Structural modeling of mutant GLA proteins was performed using molecular modeling software TINKER, as described previously.20 The crystal structure of human GLA (PDB: 1R46) was used as a template, and energy minimization was performed. The root-mean-square gradient value was set at 0.05kcalmol−1 per Å. Coloring of the affected atoms in the three-dimensional structure of GLA was performed based on the distances between the wild-type and mutant ones.




This study examined 1080 male ESRD patients treated by maintenance hemodialysis at 14 dialysis centers in Tokyo area. The causes of ESRD described in the medical records were chronic glomerulonephritis (n=376, 34.8%), diabetic nephropathy (n=372, 34.4%), nephrosclerosis (n=140, 13.0%), polycystic kidney disease (n=47, 4.4%) and miscellaneous other conditions (n=54, 5.0%). Also, 91 patients (8.4%) were described as ESRD with unknown etiology. Their age was 63.4±13.0 (mean±s.d.) years at enrollment. They had started to receive dialysis at 55.1±15.7 years.

Measurement of GLA activity

A preliminary study was performed to determine the cutoff point of serum GLA activity in this study. The serum GLA activities of 32 apparently normal subjects and 54 Fabry patients who had already been diagnosed were, respectively, 4.6±1.6 (mean±s.d.) and 0.1±0.1nmolh−1ml−1. Considering the result (mean−2 s.d.=1.4nmolh−1ml−1), we determined the cutoff point as 1.5nmolh−1ml−1 to avoid a false-negative case. Analysis with these 86 individuals revealed that this cutoff point provided highly accurate diagnosis of Fabry disease (sensitivity 100%, specificity 100%) (Figure 1). Figure 2 shows the distribution of serum GLA activity in the enrolled ESRD patients. The first screening revealed that the average of GLA activity of all the subjects was 4.6±1.3nmolh−1ml−1; 10 of the subjects showed enzyme activity lower than 1.5nmolh−1ml−1. Leukocyte GLA activity in these 10 patients was subsequently measured to confirm the Fabry disease diagnosis (Table 1). The average of leukocyte GLA activity of 33 apparently normal subjects was 49±20nmolh−1 per mg protein. Two patients exhibited remarkably low GLA activity and were diagnosed as having Fabry disease (Cases 1 and 2). Notably, they were diagnosed as ESRD because of chronic glomerulonephritis when they started dialysis therapy. Case 1 was complicated with severe hypertrophic cardiomyopathy and arrhythmia (frequent premature ventricular contraction). Magnetic resonance imaging of the brain revealed multiple infarction. One brother died suddenly at the age of 37 years; another brother suffered from sick sinus syndrome. Case 2 was complicated with moderate left ventricular hypertrophy, but had no remarkable family history (Figure 3). None of these two patients showed any typical symptoms of classical Fabry disease, such as abnormal sweating, angiokeratoma and cornea verticillata. Eight other patients had residual enzyme activity of about 24–65% of the normal control mean (Cases 3–10).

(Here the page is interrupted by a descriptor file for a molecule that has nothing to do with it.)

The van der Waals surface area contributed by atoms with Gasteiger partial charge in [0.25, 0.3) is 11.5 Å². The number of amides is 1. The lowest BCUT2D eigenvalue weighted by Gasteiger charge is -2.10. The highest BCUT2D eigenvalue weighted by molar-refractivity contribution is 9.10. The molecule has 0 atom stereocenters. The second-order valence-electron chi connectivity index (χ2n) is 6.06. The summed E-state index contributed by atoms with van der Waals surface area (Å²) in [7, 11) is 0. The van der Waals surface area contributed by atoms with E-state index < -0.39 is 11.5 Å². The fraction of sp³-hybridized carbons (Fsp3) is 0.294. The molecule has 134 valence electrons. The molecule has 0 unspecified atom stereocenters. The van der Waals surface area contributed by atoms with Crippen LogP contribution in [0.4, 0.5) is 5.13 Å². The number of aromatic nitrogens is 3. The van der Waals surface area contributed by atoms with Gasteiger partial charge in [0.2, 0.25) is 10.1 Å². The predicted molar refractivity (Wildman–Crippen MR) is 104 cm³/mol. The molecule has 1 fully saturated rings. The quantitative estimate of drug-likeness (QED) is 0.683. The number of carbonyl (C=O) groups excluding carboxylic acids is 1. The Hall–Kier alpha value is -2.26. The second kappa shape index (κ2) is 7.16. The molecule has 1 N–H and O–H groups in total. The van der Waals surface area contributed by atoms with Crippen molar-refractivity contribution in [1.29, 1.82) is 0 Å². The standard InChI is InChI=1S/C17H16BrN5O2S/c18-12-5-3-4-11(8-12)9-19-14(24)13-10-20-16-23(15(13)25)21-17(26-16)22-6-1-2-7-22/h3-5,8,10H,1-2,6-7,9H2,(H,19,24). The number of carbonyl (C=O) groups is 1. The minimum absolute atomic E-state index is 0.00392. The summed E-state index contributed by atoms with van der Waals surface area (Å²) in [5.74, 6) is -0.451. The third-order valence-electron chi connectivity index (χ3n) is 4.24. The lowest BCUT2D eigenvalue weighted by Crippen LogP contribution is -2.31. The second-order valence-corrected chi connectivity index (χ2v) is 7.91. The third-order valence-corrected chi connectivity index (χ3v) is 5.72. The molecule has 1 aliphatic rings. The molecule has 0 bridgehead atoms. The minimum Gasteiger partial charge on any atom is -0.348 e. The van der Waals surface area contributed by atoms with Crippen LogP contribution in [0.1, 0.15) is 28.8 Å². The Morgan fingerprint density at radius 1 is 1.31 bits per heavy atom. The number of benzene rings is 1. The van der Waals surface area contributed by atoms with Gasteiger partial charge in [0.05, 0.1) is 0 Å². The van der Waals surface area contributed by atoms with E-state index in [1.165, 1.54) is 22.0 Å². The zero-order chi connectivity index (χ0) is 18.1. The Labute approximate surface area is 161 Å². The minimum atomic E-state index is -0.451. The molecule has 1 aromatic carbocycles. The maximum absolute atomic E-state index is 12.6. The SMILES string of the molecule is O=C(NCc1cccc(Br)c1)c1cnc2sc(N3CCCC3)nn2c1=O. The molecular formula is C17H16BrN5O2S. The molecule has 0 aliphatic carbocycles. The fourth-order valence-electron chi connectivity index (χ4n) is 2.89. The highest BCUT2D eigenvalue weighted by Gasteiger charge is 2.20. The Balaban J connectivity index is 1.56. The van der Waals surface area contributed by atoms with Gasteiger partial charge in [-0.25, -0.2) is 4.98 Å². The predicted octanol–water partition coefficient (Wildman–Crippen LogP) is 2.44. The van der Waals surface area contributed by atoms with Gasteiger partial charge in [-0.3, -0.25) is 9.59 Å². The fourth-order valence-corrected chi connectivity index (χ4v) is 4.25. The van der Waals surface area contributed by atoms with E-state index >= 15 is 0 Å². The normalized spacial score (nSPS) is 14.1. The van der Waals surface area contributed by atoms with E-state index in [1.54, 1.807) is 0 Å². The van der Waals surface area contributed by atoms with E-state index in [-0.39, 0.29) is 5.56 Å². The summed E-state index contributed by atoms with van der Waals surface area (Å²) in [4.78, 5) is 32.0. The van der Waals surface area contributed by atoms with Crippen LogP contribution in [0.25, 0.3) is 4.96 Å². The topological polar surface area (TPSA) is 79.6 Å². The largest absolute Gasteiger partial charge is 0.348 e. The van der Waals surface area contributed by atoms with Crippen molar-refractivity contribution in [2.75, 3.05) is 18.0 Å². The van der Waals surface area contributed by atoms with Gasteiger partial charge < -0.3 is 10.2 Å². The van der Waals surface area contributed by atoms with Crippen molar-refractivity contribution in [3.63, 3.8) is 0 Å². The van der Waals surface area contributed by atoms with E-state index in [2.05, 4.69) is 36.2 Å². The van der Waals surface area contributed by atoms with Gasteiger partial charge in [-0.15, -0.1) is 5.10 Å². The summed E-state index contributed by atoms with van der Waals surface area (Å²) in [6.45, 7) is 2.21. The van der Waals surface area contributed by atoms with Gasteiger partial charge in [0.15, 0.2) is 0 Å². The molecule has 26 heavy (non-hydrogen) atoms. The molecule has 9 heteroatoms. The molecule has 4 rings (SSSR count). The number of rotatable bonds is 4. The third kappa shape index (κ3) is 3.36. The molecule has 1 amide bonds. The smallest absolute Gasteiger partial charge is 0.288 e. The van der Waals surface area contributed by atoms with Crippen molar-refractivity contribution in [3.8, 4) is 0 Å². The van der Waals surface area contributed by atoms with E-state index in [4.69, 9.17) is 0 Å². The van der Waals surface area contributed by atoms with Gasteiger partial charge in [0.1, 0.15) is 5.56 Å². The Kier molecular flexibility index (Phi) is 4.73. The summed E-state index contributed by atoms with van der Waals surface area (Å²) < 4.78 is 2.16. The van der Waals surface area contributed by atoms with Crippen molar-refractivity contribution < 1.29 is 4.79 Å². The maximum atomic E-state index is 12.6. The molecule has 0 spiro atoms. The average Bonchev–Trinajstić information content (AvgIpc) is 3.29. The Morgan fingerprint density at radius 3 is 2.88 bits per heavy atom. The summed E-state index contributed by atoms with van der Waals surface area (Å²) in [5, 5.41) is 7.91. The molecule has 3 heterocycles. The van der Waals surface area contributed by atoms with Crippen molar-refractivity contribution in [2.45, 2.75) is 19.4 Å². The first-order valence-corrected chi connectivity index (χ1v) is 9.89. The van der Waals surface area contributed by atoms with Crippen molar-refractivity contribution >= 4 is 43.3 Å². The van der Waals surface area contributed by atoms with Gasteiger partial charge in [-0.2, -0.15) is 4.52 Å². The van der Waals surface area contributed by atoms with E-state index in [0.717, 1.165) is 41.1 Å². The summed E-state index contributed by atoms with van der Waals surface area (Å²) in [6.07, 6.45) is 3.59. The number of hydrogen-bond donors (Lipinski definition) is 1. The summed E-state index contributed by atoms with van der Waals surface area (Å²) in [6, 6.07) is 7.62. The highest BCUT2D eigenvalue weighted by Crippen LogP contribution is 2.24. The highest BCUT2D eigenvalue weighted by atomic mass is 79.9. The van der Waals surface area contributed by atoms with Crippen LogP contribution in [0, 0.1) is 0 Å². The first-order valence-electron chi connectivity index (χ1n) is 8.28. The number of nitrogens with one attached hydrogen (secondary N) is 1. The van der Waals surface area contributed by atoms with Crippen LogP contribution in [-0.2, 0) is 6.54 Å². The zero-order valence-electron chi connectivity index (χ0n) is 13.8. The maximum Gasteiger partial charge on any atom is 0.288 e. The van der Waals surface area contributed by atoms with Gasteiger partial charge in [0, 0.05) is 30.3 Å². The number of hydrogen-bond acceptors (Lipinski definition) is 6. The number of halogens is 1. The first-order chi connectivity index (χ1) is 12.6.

Figure 1.
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Distribution of serum GLA activity of 32 normal subjects and 54 Fabry patients. Dotted line represents the cutoff value (1.5nmolh−1ml−1).

Full figure and legend (34K)

Figure 2.
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Distribution of serum GLA activity in 1080 patients examined in this study. The mean±s.d. of serum GLA activity was 4.6±1.3nmolh−1ml−1. Dotted line represents the cutoff value (1.5nmolh−1ml−1).

Full figure and legend (36K)

Figure 3.
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Pedigrees of Cases 1 (a) and 2 (b).

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Identification of gene mutation in GLA gene

Direct sequencing was conducted on all the exons of the GLA gene with the genomic DNA of the 10 patients who were selected by the first screening (Table 1 and Figure 4). A missense mutation of p.G195V was found in Case 1. Case 2 had another missence mutation of p.M296I. These had been identified in several patients with variant form of Fabry disease.4, 17, 21 The others (Cases 3–10) had a p.E66Q allele that had been reported previously as a functional polymorphism (rs28935191).22 Notably, serum GLA activity of these p.E66Q patients were higher than the p.G195V and p.M296I patients (Figure 5).